NBC ANNOUNCES COUNTRY MUSIC SUPERSTAR BLAKE SHELTON AS FOURTH AND FINAL MUSICIAN COACH OF NEW MUSICAL COMPETITION SERIES "THE VOICE"
UNIVERSAL CITY, Calif. -- March 7, 2011 - NBC has named country music's Male Vocalist of The Year Blake Shelton as the fourth and final musician coach of "The Voice," a new musical competition series premiering on Tuesday, April 26 (9-11 p.m. ET). Shelton joins previously announced musician coaches Christina Aguilera, Cee Lo Green and Adam Levine.
The announcement was made by Paul Telegdy, Executive Vice President, Alternative Programming, NBC and Universal Media Studios.
"We couldn't have a panel that represented the hottest American music without a strong country presence, and Blake is at the top of his game right now," said Telegdy. "Not only is he incredibly charismatic, but his passion for collaborating with and bringing the best out of other talented artists makes him the perfect choice to round out this 'Dream Team' of musician coaches."
"I'm not sure 'The Voice' knows what they signed on for by bringing me on the show," joked Shelton. "I know this for sure; Christina, Cee Lo, Adam and I are going to have a blast and I am extremely excited to be part of a show that recognizes true vocal talent."
The Oklahoma-born Shelton made his debut with the single "Austin," released from his self-titled first album that later became gold-certified. The song occupied the top spot on Billboard's Hot Country Songs charts for five weeks.
Shelton's second album, "The Dreamer," and his third, "Blake Shelton's Barn & Grill," also were certified gold.
His other popular albums include "Pure BS," "Startin' Fires," "Hillbilly Bone," "All About Tonight" and "Loaded: The Best of Blake Shelton" (his first compilation album). The albums yielded such hit singles as "Ol' Red" (considered Shelton's signature song), "All Over Me," "The Baby," "Some Beach," "Goodbye Time," "Nobody But Me" (which appeared on the television movie "The Christmas Blessing"), "Home," "The More I Drink," "Don't Make Me," "She Wouldn't Be Gone," "I'll Just Hold On," "Hillbilly Bone," "All About Tonight," and more recently, "Who Are You When I'm Not Looking."
In addition, Shelton's duet with Trace Adkins, "Hillbilly Bone," reached #1 last year and won every country collaboration award from the Country Music Association, Academy of Country Music, CMT and ACA Award shows. He also collaborated with his fianc�e, Miranda Lambert, for their #1 hit single "Home" and Hillary Scott (Lady Antebellum) on "Suffocating."
Last fall, Shelton was named the Male Vocalist of the Year by the 44th Annual Country Music Awards. He also has won five additional awards for Vocal Event of the Year from the Academy of Country Music, Musical Event of the Year from the Country Music Awards, and Collaborative Video of the Year (with Adkins) from Country Music Television to name a few. He also is a Grammy Award nominee and was inducted into the prestigious Grand Ole Opry.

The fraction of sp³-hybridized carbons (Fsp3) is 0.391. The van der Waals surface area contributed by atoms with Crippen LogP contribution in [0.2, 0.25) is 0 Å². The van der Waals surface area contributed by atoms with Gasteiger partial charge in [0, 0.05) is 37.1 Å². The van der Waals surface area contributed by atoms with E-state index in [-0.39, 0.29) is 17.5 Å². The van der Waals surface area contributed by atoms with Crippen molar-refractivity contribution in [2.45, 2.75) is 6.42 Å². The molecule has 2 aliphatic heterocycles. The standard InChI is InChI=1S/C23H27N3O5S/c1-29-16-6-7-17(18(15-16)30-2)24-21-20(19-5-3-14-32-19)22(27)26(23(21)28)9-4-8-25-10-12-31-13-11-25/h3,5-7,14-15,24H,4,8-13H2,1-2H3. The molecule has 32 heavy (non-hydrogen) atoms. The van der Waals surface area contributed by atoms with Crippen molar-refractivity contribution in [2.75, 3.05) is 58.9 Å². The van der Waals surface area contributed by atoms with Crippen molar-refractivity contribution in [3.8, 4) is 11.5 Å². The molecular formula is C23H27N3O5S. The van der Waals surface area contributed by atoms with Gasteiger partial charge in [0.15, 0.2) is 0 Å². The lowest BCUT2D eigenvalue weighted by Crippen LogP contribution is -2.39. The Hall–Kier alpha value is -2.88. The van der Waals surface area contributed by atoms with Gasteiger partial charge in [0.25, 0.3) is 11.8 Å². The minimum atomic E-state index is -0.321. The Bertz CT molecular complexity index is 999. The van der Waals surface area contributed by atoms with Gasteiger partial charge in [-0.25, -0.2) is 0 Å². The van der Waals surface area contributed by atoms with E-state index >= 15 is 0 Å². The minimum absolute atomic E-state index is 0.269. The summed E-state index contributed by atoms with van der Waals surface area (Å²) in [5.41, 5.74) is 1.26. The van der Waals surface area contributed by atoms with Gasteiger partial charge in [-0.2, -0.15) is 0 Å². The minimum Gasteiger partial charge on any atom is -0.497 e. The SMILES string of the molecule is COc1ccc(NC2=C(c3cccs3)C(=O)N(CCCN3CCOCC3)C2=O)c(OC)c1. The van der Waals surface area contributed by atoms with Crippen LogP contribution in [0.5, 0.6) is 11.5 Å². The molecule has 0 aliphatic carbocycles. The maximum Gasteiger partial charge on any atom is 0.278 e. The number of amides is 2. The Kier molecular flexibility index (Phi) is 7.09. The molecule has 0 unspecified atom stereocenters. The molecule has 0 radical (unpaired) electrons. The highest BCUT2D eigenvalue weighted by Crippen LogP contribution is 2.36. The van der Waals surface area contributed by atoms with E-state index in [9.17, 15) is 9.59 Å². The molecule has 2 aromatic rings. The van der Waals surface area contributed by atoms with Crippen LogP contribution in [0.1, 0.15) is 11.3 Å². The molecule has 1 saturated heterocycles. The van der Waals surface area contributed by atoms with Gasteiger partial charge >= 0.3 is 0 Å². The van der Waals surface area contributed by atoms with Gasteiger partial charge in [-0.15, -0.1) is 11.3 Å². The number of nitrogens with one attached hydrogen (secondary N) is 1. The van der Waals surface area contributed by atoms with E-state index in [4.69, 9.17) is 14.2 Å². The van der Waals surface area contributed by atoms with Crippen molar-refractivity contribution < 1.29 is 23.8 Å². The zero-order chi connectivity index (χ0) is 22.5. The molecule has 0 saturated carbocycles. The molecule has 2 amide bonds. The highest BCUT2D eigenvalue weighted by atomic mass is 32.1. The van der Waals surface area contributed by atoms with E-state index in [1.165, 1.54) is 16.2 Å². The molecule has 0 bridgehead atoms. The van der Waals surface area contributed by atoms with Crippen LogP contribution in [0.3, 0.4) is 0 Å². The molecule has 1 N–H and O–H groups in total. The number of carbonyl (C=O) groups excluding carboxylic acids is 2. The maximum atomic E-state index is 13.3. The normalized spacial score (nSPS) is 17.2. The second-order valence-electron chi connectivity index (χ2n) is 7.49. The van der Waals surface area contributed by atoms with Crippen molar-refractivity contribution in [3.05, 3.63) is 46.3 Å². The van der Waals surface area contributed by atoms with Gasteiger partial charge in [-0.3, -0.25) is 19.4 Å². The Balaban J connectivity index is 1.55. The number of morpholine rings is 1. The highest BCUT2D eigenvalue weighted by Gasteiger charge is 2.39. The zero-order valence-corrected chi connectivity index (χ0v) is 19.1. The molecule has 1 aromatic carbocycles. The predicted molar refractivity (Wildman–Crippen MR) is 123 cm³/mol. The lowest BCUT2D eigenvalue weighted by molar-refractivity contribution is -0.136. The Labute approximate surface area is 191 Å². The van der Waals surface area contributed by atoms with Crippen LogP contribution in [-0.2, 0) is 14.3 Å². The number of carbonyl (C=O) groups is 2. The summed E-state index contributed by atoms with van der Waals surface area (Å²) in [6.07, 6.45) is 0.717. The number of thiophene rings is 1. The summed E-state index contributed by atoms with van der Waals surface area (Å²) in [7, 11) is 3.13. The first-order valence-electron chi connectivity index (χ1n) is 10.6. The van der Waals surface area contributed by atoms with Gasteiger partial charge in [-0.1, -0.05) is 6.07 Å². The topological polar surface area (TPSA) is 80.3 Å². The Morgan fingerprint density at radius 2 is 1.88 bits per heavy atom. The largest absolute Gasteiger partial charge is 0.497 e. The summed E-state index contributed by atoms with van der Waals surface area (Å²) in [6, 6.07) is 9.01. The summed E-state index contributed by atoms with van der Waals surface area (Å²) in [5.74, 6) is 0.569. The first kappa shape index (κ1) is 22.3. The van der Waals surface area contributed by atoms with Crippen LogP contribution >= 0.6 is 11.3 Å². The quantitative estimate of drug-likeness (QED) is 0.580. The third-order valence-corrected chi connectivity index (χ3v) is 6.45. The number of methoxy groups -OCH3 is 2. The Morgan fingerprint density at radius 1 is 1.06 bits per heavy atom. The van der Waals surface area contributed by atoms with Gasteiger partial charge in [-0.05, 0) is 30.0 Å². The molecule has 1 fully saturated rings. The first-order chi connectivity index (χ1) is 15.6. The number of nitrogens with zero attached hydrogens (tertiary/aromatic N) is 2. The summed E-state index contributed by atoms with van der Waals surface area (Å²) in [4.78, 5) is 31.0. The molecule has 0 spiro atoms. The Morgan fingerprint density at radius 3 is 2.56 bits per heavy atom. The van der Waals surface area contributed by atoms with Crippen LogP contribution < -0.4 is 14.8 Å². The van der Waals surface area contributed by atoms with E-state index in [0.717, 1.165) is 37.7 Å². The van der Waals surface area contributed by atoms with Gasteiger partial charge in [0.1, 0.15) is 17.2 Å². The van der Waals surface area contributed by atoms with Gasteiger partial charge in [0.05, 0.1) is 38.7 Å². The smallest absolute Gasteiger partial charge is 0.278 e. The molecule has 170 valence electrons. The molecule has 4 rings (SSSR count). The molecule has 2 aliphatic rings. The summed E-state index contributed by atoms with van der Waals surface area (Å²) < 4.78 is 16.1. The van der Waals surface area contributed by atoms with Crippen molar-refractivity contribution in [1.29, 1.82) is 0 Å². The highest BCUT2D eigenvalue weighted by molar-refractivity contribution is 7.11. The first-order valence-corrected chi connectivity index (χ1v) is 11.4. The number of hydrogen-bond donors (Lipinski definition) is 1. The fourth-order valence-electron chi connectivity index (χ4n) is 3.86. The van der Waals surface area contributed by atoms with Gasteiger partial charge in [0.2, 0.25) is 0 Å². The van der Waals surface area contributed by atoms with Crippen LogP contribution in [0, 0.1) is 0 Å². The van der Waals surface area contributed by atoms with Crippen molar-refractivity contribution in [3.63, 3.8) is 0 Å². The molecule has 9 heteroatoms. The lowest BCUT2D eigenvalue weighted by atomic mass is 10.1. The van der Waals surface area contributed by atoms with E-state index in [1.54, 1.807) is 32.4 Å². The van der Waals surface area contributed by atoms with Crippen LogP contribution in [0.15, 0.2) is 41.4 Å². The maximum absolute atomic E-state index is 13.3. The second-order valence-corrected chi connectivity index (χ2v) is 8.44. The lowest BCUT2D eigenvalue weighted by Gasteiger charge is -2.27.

On "The Voice," four famous musician coaches -- Shelton, Aguilera, Green and Levine -- will each select singers to mentor into artists during the blind auditions. Once they have their teams, the star coaches will bring in their personal songwriters, producers, and high-powered friends to help their teams evolve. Ultimately, America will decide which singer will be worthy of the grand prize.
Hosted by Carson Daly, the show's innovative format features three stages of competition. The first begins with the blind audition, then the competition enters into a battle phase, and finally, the live performance shows. The show's casting team is working with the music industry and searching the country for the best singers to bring to the blind audition process.
During the blind auditions the decisions from the coaches are based solely on voice and not on looks. The coaches hear the contestants perform but they don't get to see them thanks to rotating chairs. If a coach is impressed by the contestant's voice, he/she pushes a button to select the contestant for his/her team. At this point, the coach's chair will swivel so that he/she can face the contestant he/she has selected. If more than one coach selects the talent, the power shifts to the contestant, who may choose which coach he/she wants to work with throughout the competition.
Once the teams are set, the battle is on. Coaches will dedicate themselves to developing their singers, giving them advice, and sharing the secrets of their success. During the battle rounds the coaches will pit two of their own team members against each other to sing the same song together in front of a studio audience. After the vocal face-off, the coach must choose which of his/her singers will advance.
At the end of the battle episodes, only the strongest members of each coach's roster remain and proceed to the live stage shows. In this final performance phase of the competition, the top contestants from each team will compete against each other during a live broadcast. The television audience will vote to save one talent on each team, leaving the coach to decide live who they want to save and who will not move on.
At last, each coach will have their best contestant left standing to compete in the finale. From these four, one will be named "The Voice" -- and will receive the grand prize of a recording contract and $100,000.
"The Voice" is a presentation of Talpa Productions, Mark Burnett and Warner Horizon Television. The series is created by John de Mol, who will executive-produce along with Burnett and Audrey Morrissey.